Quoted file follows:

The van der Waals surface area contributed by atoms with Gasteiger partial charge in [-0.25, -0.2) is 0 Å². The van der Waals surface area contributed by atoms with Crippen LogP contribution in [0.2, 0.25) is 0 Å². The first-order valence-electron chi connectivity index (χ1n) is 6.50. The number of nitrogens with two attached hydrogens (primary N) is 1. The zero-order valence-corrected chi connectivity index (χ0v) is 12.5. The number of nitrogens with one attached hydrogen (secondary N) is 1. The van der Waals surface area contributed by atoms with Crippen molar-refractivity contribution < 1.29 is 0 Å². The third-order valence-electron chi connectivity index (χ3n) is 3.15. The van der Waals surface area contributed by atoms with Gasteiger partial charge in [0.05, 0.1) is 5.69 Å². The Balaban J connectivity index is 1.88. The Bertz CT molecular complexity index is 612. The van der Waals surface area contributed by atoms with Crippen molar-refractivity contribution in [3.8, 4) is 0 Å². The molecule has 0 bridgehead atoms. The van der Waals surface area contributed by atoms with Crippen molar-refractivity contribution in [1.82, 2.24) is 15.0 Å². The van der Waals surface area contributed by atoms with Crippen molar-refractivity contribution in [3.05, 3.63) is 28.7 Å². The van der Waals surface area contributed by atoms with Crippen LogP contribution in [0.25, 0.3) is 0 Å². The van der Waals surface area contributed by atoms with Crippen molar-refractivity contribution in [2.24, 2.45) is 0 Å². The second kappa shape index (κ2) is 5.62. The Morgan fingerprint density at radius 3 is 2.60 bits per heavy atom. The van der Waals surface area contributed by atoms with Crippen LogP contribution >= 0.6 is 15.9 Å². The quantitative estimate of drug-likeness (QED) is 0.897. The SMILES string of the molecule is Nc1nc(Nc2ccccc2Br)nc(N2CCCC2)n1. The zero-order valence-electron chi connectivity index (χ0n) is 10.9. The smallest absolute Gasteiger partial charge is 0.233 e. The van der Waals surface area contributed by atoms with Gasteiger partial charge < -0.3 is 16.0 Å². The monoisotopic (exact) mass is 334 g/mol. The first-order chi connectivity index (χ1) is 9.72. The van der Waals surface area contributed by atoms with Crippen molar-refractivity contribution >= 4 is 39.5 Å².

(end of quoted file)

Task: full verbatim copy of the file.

The van der Waals surface area contributed by atoms with Gasteiger partial charge in [-0.25, -0.2) is 0 Å². The van der Waals surface area contributed by atoms with Crippen LogP contribution in [0.2, 0.25) is 0 Å². The first-order valence-electron chi connectivity index (χ1n) is 6.50. The number of nitrogens with two attached hydrogens (primary N) is 1. The zero-order valence-corrected chi connectivity index (χ0v) is 12.5. The number of nitrogens with one attached hydrogen (secondary N) is 1. The van der Waals surface area contributed by atoms with Crippen molar-refractivity contribution < 1.29 is 0 Å². The third-order valence-electron chi connectivity index (χ3n) is 3.15. The van der Waals surface area contributed by atoms with Gasteiger partial charge in [0.05, 0.1) is 5.69 Å². The Balaban J connectivity index is 1.88. The Bertz CT molecular complexity index is 612. The van der Waals surface area contributed by atoms with Crippen molar-refractivity contribution in [3.8, 4) is 0 Å². The molecule has 0 bridgehead atoms. The van der Waals surface area contributed by atoms with Crippen molar-refractivity contribution in [1.82, 2.24) is 15.0 Å². The van der Waals surface area contributed by atoms with Crippen molar-refractivity contribution in [3.05, 3.63) is 28.7 Å². The van der Waals surface area contributed by atoms with Crippen LogP contribution in [0.25, 0.3) is 0 Å². The van der Waals surface area contributed by atoms with Crippen molar-refractivity contribution in [2.24, 2.45) is 0 Å². The second kappa shape index (κ2) is 5.62. The Morgan fingerprint density at radius 3 is 2.60 bits per heavy atom. The van der Waals surface area contributed by atoms with Crippen LogP contribution >= 0.6 is 15.9 Å². The quantitative estimate of drug-likeness (QED) is 0.897. The SMILES string of the molecule is Nc1nc(Nc2ccccc2Br)nc(N2CCCC2)n1. The zero-order valence-electron chi connectivity index (χ0n) is 10.9. The smallest absolute Gasteiger partial charge is 0.233 e. The van der Waals surface area contributed by atoms with Gasteiger partial charge < -0.3 is 16.0 Å². The monoisotopic (exact) mass is 334 g/mol. The first-order chi connectivity index (χ1) is 9.72. The van der Waals surface area contributed by atoms with Crippen molar-refractivity contribution >= 4 is 39.5 Å².